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For daylight saving time, the clock is ticking.
This year’s observation of the century-old timekeeping practice comes to an end Sunday, Nov. 1, at 2 a.m., when clocks in nearly all states including Maine are due to be turned back one hour. Plans call for the state to “spring ahead” and begin DST again on the second Sunday of March — March 14, 2021.
But some politicians want to permanently end the twice-yearly clock conversion, and may finally be getting their way.
There's long been controversy over daylight saving time. Critics have said the clock resets disturb human sleep cycles and result in lost business productivity, an uptick in traffic accidents, health risks and other problems.
A bill introduced in 2017 by state Rep. Donna Bailey, D-District 14, would have permanently switched Maine to Atlantic Standard Time, which governs time in New Brunswick and Nova Scotia and is one hour “ahead” of Eastern Standard Time — in effect, the same as Eastern Daylight Time. The proposal was contingent on Massachusetts and New Hampshire making similar changes, and required federal approval.
But the bill never got to a vote in the Maine Legislature. A similar measure was introduced in January 2019 by state Rep. Christopher Kessler, D-District 32, and also died.
However, another daylight saving bill, authored last year by Bailey and co-sponsored by Kessler, made it through the Legislature. Without much public attention or even a signature by Gov. Janet Mills, the legislation became law in June 2019.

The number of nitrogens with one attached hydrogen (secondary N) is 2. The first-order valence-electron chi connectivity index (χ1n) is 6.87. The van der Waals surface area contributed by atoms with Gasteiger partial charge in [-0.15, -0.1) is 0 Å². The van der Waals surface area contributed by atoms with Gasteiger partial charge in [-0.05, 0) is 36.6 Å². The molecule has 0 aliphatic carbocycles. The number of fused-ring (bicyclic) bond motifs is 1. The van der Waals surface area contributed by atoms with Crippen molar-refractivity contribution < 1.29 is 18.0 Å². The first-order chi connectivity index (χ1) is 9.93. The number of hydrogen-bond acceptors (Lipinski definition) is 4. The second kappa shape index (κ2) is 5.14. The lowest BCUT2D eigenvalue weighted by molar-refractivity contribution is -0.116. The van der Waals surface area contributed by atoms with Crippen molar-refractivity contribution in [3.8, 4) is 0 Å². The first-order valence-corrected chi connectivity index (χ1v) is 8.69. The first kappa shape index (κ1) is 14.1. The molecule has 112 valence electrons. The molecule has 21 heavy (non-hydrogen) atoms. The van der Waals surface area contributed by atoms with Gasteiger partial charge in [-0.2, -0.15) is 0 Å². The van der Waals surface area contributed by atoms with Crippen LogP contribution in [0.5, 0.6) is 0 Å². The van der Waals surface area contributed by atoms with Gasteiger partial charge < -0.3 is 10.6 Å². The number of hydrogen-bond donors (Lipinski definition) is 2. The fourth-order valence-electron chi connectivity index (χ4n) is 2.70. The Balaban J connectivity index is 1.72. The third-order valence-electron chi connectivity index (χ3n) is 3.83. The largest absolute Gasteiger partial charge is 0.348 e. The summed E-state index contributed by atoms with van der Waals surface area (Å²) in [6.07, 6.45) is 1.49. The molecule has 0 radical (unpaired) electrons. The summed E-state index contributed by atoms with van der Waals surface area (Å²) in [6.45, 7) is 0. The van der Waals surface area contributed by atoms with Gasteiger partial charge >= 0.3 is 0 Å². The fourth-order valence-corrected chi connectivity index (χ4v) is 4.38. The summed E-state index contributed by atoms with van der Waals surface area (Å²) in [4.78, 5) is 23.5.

It requires Maine to immediately adopt daylight saving time year-round, provided that other Eastern states enact similar changes and that the federal government allows them.
And now Congress is inching closer to doing just that.
In September, U.S. Sens. Marco Rubio, R-Fla., and Rick Scott, R-Fla., introduced legislation that would keep the country on daylight saving time through next fall.
Like the Maine lawmakers, Rubio has introduced similar legislation before. But he believes that because of the pandemic, this year’s try may have more appeal. The proposal would provide much-needed stability for Americans trying to cope with COVID-19, he said in a statement.
“Our government has asked a lot of the American people over the past seven months, and keeping the nation on daylight saving time is just one small step we can take to help ease the burden,” Rubio said. “More daylight in the after-school hours is critical to helping families and children endure this challenging school year.”